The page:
The European Union has reached an important stage in its efforts to make the region a biosimilars production center. The London-based
European Medicines Agency (EMA), which licenses EU pharmaceuticals, has finalized a guideline on biosimilar monoclonal antibodies
(mAbs) and is drafting another one on the key issue of quality of biosimilars (1, 2).
Cover courtesy: Photodisc/Thinkstock
To supplement an eight-year-old basic regulation laying down the general principles behind the introduction of biosimilars,
EMA has issued a series of product-specific guidelines. These cover biosimilars for insulins, somatropins, granulocyte-colony
stimulating factor (G-CSF), epoetins, low-molecular weight heparin, and interferon-α (3). However, the guideline on mAbs is
seen as technically the most challenging because of the complexity of the drugs in terms of their biological structure, range
of clinical indications, and potential for unwelcome adverse effects, particularly immunogenicity.
The mAb guideline was published at the same time as a separate one on immunogenicity in mAbs, which the EMA points out are
associated with unwanted immunogenicity (4). Because the mAb guideline concentrates primarily on safety and efficacy, quality
matters are being covered by the general quality guideline for biosimilars, currently in the consultation stage.
"The finalization of the EU mAbs guideline can be regarded as another major milestone in the scientific framework for biosimilars,"
says Suzanne Kox, senior director of scientific affairs, at the European Generic Medicines Association (EGA), which is in
THE HIGH COST OF DEVELOPMENT
The EMA, unlike with nationally-approved generic drugs, is responsible for licensing biosimilars and has so far authorized
14—two somatropins, five epoetins, and seven G-CSF filgrastims. The publication of the mAb guideline is expected to trigger
a sizeable number of mAb biosimilars applications. As with previous guidelines, however, the one on mAbs confirms the expectation
that biosimilars production and development will be an expensive business because of the high cost of manufacturing facilities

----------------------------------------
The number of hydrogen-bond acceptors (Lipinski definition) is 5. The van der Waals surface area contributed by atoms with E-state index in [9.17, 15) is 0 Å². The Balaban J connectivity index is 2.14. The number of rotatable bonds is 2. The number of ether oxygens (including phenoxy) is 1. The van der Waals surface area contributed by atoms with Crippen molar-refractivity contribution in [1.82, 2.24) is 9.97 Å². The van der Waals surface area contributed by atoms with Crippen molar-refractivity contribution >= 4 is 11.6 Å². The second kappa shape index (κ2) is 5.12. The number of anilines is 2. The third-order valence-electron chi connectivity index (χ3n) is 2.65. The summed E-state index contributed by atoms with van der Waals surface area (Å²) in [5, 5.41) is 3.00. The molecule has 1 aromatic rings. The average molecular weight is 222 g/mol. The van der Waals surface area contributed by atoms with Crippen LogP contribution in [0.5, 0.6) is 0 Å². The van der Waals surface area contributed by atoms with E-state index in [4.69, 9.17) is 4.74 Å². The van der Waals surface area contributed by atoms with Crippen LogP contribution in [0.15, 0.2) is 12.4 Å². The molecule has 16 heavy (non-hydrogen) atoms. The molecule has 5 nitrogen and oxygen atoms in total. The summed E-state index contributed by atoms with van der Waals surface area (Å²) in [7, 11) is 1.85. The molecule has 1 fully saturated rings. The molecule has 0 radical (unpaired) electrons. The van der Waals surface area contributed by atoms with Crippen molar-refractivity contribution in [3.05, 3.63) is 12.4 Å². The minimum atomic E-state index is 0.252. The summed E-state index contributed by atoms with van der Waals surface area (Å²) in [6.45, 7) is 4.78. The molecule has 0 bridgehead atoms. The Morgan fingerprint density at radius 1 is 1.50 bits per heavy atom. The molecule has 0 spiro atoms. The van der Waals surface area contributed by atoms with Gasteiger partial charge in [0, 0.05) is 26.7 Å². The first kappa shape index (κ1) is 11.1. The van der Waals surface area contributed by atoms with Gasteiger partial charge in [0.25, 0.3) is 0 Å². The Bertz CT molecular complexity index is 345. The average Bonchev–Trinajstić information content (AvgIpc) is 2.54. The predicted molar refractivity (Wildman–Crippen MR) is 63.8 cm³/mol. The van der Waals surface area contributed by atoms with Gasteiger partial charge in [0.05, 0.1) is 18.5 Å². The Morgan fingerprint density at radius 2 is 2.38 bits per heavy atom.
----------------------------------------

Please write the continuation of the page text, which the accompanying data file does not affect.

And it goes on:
and of conducting nonclinical and clinical trials.
"To get started in the biosimilars business, a lot of investment is required in biopharmaceutical production facilities—probably
around €300–400 million ($390–520 million)," said Andreas Barner, chairman of Boehringer Ingelheim, at an R&D conference at
Ludwigshafen, Germany, earlier this year. "Even more important will be the high cost of developing biosimilars because, for
the first time, nonoriginal medicines will have to be supported by large-scale clinical trials," he continued. "The sector
will suit companies which already have biopharmaceutical plants and have experience of bringing original compounds to the
In the EU, the cost of regulatory compliance for biosimilars will be pushed up even further by the implementation of the EU's
new rules on pharmacovigilance, which stipulate additional postlaunch monitoring of biological drugs, particularly biosimilars,
"[Pharmacovigilance] is particularly important with monoclonal antibodies as these are complex molecules with complex safety
profiles," says Alan Morrison, chairman of the regulatory affairs advisor committee of the UK Bioindustry Association (BIA).
BIOSIMILAR MAB DEVELOPMENT CLARIFIED
The mAb guideline's overall aim is to lay down general principles for nonclinical and clinical studies on any potential differences
between a biosimilar mAb and a reference mAb and how much these differences may amount to a dissimilarity between the two
products. The guideline recommends a step-wise approach, with both in vitro and in vivo studies being conducted on a case-by-case basis. For example, comparative in vitro studies would be conducted first to assess differences in binding or function, with the necessity for additional steps involving
in vivo work being determined by the need for additional information.
Extrapolation of clinical efficacy and safety data to other indications of the biosimilar, based on the overall evidence from
the comparability exercise, would be acceptable, according to the guideline.
In its draft guideline on quality of biosimilars, EMA states that, "it is not expected that all quality attributes (between
the biosimilar and the reference product) will be identical and minor differences may be acceptable, if appropriately justified"
(2). In the mAb guideline, the agency points out that assays have been developed in recent years allowing more in-depth characterization
of complex proteins both at the physicochemical and functional levels. These assays have enabled more effective assessment
of minor quality differences in manufacturing processes for mAbs. Nonetheless, EMA warns that "in the current state of knowledge
it may be difficult to interpret the relevance of minor quality differences" when comparing a biosimilar with a reference
mAb (1) .